The appetite for U.S. real estate continues to flourish, but international buyers are shifting their sights from luxury to less-pricey properties. This may be due to overall higher home prices, along with a stronger U.S. dollar, which both cost foreign ...
The appetite for U.S. real estate continues to flourish, but international buyers are shifting their sights from luxury to less-pricey properties. This may be due to overall higher home prices, along with a stronger U.S. dollar, which both cost foreign buyers more at the negotiating table. There are also fewer nonresident foreigners investing in the market.
"Weaker economic growth throughout the world, devalued foreign currencies and financial market turbulence combined to present significant challenges for foreign buyers over the past year," said Lawrence Yun, chief economist of the National Association of Realtors (NAR). "While these obstacles led to a cool down in sales from nonresident foreign buyers, the purchases by recent immigrant foreigners rose, resulting in the overall sales dollar volume still being the second highest since 2009."
Zhang Peng | LightRocket | Getty Images
Chinese investors negotiate at the US-China Real Estate summit & trade fair in Beijing. (File photo).
Foreign buyers purchased $102.6 billion of residential property in the U.S. between April 2015 and March 2016, according to NAR's annual report on international activity in U.S. real estate. That is a 1.3 percent decline in dollar volume from the previous survey. The number of properties purchased, however, rose 2.8 percent to 214,885. The value of homes bought by foreigners was typically higher than the median price of all U.S. homes.
"The slight drop in dollar volume can probably be accounted for based on the types of properties purchased, and the locations of many of those properties. We've seen at least some evidence that foreign buyers â€” both investors and people just looking for a home â€” have begun looking beyond expensive markets like San Francisco, New York City and Washington D.C., and buying properties in smaller, less-expensive cities in the Southeast and Midwest," said Rick Sharga, executive vice president at Ten-X (formerly Auction.com), an online real estate marketplace .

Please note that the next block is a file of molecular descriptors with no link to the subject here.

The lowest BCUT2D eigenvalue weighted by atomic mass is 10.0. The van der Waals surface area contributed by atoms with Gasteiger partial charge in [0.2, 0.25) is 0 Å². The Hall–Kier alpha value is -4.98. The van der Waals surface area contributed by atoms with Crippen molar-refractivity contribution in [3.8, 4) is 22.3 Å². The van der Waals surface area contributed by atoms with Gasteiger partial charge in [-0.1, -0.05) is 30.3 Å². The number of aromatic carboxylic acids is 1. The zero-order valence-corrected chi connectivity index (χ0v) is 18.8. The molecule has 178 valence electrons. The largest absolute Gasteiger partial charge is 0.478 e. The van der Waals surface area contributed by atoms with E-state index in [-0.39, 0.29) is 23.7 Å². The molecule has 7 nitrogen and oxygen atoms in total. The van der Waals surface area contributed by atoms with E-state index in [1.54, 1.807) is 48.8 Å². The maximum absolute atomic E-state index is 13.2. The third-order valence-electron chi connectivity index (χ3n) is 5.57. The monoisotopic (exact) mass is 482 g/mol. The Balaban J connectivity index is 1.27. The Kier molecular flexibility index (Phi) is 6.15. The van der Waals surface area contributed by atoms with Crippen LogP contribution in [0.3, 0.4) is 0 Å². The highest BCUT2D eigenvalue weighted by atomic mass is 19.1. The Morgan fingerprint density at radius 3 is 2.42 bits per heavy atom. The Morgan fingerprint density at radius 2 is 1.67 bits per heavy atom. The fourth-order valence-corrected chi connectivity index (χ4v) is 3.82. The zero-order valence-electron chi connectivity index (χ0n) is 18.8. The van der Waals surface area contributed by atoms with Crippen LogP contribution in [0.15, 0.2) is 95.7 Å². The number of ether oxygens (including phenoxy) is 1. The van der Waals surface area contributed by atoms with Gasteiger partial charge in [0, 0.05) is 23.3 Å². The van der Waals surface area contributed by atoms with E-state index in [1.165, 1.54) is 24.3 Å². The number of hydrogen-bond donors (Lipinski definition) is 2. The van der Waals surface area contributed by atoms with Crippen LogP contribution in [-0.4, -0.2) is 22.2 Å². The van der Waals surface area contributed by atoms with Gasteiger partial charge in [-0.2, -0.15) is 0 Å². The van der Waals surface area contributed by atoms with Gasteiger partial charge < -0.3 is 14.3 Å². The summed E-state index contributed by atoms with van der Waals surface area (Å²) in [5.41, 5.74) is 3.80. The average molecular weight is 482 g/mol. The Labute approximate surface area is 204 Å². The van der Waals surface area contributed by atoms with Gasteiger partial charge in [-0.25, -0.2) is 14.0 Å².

Another major shift was in the makeup of international buyers. Chinese purchasers continued to outpace all others, with their dollar volume exceeding the total of the next four ranked countries combined. Their dollar volume of sales, at $27.3 billion, was a slight decrease from last year's survey but was still three times as much as Canadian buyers, who were ranked second. Chinese buyers also bought the most expensive homes at a median price of $542,084.
"Although China's currency modestly weakened versus the U.S. dollar in the past year, it's much stronger than it was five to 10 years ago, thereby making U.S. properties still appear reasonably affordable over a longer time span," wrote Yun in the report.
Given today's volatility in global financial markets, real estate is one of the safest investments available. U.S. real estate in particular is relatively inexpensive compared to properties in Asia.
"The explosive growth of the Chinese economy created a very large number of very wealthy people. As that country's economy has slowed down, those individuals are looking for better investment alternatives, and many have concluded that U.S. real estate is a smart bet," added Sharga.
London had been a favorite of foreign investors, but the impact of the Brexit vote is already hitting the housing market there. Buyers from the United Kingdom were the fourth-largest consumer of U.S. real estate in the data that was gathered before the Brexit vote.
"Sales activity from U.K. buyers could very well subside over the next year depending on how severe the economic fallout is from Britain's decision to leave the European Union," added Yun. "However, with economic instability and political turmoil outside of the U.S. likely to persist, the world view of American real estate as a safe investment should keep demand firm even as pressures from a stronger dollar continue to weigh down on affordability."
As for U.S. destinations, five states accounted for half of foreign buyer purchases: Florida, (22 percent), California (15 percent), Texas (10 percent), Arizona and New York (each at 4 percent). Latin Americans, Europeans and Canadians, who historically favor warmer climates, were most prevalent in Florida and Arizona. Asian buyers flocked to California and New York. Texas was more a mix of buyers from Latin American, the Caribbean and Asia. Texas may be more of an investment play, as demand for single-family rentals there remains strong.
Sales to nonresident foreign buyers fell to the lowest dollar volume since 2013. Shares to foreign residents increased. The shares had been evenly split, but higher home prices and the depreciating value of foreign currencies likely played into that dynamic.
"Led by Venezuela (45 percent) and Brazil (24 percent), at least eight countries, including China and Canada, saw double-digit percent increases in the median sales price of a U.S. existing home when measured in their country's currency," added Yun.
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